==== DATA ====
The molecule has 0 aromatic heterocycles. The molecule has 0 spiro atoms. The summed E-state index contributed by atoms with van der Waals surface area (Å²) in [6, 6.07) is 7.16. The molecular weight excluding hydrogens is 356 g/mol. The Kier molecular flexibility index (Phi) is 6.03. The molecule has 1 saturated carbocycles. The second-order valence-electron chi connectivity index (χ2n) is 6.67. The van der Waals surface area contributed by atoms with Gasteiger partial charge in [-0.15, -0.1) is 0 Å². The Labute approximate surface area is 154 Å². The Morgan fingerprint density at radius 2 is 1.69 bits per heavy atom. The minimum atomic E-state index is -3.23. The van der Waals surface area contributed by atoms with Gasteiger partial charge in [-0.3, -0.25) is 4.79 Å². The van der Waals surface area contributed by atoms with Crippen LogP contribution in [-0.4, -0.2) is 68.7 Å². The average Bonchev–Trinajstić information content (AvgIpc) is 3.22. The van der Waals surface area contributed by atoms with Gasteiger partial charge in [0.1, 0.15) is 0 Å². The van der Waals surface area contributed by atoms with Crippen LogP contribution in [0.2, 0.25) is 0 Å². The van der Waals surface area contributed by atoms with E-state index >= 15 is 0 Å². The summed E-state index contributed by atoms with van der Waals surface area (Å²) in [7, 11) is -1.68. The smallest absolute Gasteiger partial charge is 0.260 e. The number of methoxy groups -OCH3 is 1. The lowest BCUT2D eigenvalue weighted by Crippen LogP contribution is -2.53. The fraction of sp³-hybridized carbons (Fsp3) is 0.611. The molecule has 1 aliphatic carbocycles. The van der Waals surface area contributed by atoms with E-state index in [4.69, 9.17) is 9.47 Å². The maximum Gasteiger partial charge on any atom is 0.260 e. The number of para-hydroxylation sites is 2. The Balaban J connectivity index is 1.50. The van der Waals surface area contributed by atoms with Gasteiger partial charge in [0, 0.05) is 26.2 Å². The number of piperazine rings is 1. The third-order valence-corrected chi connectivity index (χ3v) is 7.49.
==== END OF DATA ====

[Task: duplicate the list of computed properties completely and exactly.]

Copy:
The molecule has 0 aromatic heterocycles. The molecule has 0 spiro atoms. The summed E-state index contributed by atoms with van der Waals surface area (Å²) in [6, 6.07) is 7.16. The molecular weight excluding hydrogens is 356 g/mol. The Kier molecular flexibility index (Phi) is 6.03. The molecule has 1 saturated carbocycles. The second-order valence-electron chi connectivity index (χ2n) is 6.67. The van der Waals surface area contributed by atoms with Gasteiger partial charge in [-0.15, -0.1) is 0 Å². The Labute approximate surface area is 154 Å². The Morgan fingerprint density at radius 2 is 1.69 bits per heavy atom. The minimum atomic E-state index is -3.23. The van der Waals surface area contributed by atoms with Gasteiger partial charge in [-0.3, -0.25) is 4.79 Å². The van der Waals surface area contributed by atoms with Crippen LogP contribution in [-0.4, -0.2) is 68.7 Å². The average Bonchev–Trinajstić information content (AvgIpc) is 3.22. The van der Waals surface area contributed by atoms with Gasteiger partial charge in [0.1, 0.15) is 0 Å². The van der Waals surface area contributed by atoms with Crippen LogP contribution in [0.2, 0.25) is 0 Å². The van der Waals surface area contributed by atoms with E-state index >= 15 is 0 Å². The summed E-state index contributed by atoms with van der Waals surface area (Å²) in [7, 11) is -1.68. The smallest absolute Gasteiger partial charge is 0.260 e. The number of methoxy groups -OCH3 is 1. The lowest BCUT2D eigenvalue weighted by Crippen LogP contribution is -2.53. The fraction of sp³-hybridized carbons (Fsp3) is 0.611. The molecule has 1 aliphatic carbocycles. The van der Waals surface area contributed by atoms with E-state index in [4.69, 9.17) is 9.47 Å². The maximum Gasteiger partial charge on any atom is 0.260 e. The number of para-hydroxylation sites is 2. The Balaban J connectivity index is 1.50. The van der Waals surface area contributed by atoms with Gasteiger partial charge in [0, 0.05) is 26.2 Å². The number of piperazine rings is 1. The third-order valence-corrected chi connectivity index (χ3v) is 7.49.